A favourite principle of mine when it comes to information literacy is “less is more” and Brabazon adopts a similar attitude in some respects. She argues that reducing information choices and options “reorients the focus to the quality, rather than the speed and scale, of returns”.Brabazon’s strategy goes as far as preselecting and compiling reading material and directly providing it to students, in order to give them a baseline level from which to develop their own information skills and knowledge. I think this philosophy is particularly effective in IL instruction, and have found that the more sources or databases you introduce in a single session, the more confusing it can become for students. Reflecting on my own approach to information literacy instruction, when engaging with early undergraduates I adopt a similarly pragmatic strategy. I typically pare down the material I cover to two or three key messages or concepts, leaving out a lot of material I feel I ‘should’ be covering. If I explore one or two key databases, there is a greater chance of them using one, than if I list out 8 or 9. Building instruction in a programmatic, consistent and gradual way over time, and drip-feeding sources and skills over the course of three or four years can provide a bread crumb trail that supports self-directed learning and confidence, rather than overwhelming the user from the outset. This kind of scaffolded approach is so important in learning; as Brabazon encapsulates, “we cannot put words into a search engine that we do not know” (p. 55). Perhaps not only do out students need to start digital diets, but some of our information literacy instruction could also look at going 'back to basics' also?

Strategies and solutions

A large portion of the book discusses the various actions and approaches for ‘detoxing’ and ‘dieting’. Brabazon’s recommended strategies are rational and practical ones. A first step can be reducing or rejecting automated choices in favour of more considered, reflective ones. Stopping ‘pushed’ information and notifications, and instead actively choosing the information we receive is one fundamental change that can be introduced. Moreover, making a conscious effort to reduce the amount of content you produce, focussing on quality, well-crafted and considered messages over quantity, extends this idea beyond our role as passive consumers of information. Focussing on using and understanding a single or small number of media platforms rather than everything at once can also support higher quality learning and increased engagement. However, developing the mindset that “information literacy is more important than information availability” (p. 31) is an essentially simple, but far from easy, task. I fear that some "information obesity" habits may be deep-rooted ones acquired over many years, and consequently difficult to 'unlearn' or change without the motivation to do so. Devising strategies for achieving success with this cohort may prove more challenging.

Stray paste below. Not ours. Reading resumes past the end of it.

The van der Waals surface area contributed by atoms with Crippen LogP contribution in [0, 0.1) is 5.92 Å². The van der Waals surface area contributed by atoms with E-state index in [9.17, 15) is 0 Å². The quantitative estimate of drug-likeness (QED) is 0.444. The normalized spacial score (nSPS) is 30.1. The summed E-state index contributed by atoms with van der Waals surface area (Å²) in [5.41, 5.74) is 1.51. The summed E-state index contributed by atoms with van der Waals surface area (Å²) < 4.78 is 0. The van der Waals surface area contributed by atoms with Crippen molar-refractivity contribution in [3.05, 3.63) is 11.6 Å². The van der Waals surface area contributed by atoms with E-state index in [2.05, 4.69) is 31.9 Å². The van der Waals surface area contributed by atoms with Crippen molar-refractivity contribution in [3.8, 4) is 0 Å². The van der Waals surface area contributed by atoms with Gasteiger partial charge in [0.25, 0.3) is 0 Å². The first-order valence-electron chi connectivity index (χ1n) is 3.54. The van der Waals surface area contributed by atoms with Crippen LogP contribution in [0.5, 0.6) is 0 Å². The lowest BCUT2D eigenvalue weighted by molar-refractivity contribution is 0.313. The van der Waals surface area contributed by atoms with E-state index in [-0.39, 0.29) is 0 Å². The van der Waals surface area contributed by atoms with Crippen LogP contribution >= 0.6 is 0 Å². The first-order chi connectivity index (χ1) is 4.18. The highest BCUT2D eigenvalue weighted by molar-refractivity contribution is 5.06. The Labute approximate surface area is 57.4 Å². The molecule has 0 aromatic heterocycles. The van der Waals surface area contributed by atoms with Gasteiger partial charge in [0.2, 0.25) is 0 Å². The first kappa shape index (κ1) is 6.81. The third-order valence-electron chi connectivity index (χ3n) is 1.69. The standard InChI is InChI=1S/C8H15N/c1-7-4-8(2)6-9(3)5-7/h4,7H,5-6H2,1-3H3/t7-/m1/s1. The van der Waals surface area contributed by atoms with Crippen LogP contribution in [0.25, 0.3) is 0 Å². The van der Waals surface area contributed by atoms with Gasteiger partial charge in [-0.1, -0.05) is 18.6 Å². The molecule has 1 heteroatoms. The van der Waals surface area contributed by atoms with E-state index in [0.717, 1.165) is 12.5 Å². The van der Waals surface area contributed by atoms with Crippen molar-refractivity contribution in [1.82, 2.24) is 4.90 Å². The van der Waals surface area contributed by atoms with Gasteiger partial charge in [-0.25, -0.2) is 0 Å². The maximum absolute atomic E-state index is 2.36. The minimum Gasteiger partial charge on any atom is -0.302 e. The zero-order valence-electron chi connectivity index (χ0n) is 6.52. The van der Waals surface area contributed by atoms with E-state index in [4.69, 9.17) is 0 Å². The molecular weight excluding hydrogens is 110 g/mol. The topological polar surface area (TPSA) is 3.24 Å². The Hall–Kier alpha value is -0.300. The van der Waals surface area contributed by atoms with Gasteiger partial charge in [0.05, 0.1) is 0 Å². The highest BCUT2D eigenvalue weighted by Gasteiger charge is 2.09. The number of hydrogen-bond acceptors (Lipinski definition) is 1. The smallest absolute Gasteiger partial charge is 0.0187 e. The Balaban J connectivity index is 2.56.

The breadth of the book is staggering at times, as Brabazon explores a wide range of issues that surround the digital media and information landscape today, including the concept of digital justice and equality, how the ‘conspicuous consumption’ of iPads and other branded technologies can ‘control’ the information we receive, and how to help learners effectively migrate through the different stages and levels of literacy. Throughout, Brabazon’s strategies are delivered in a way that is refreshingly personal, honest and passionate. Her desire to improve the quality of student learning and engagement permeates every page. Some of her ideas and techniques may (inadvertently) make great soundbytes, however this is a book about a lot more than the idea of banning Google for first year undergraduates, and it would be very wrong if that were to be the main focus of what is a wide-ranging, thought-provoking and much-needed discussion.

Digital Dieting by Tara Brabazon is published by Ashgate, October 2013, £35.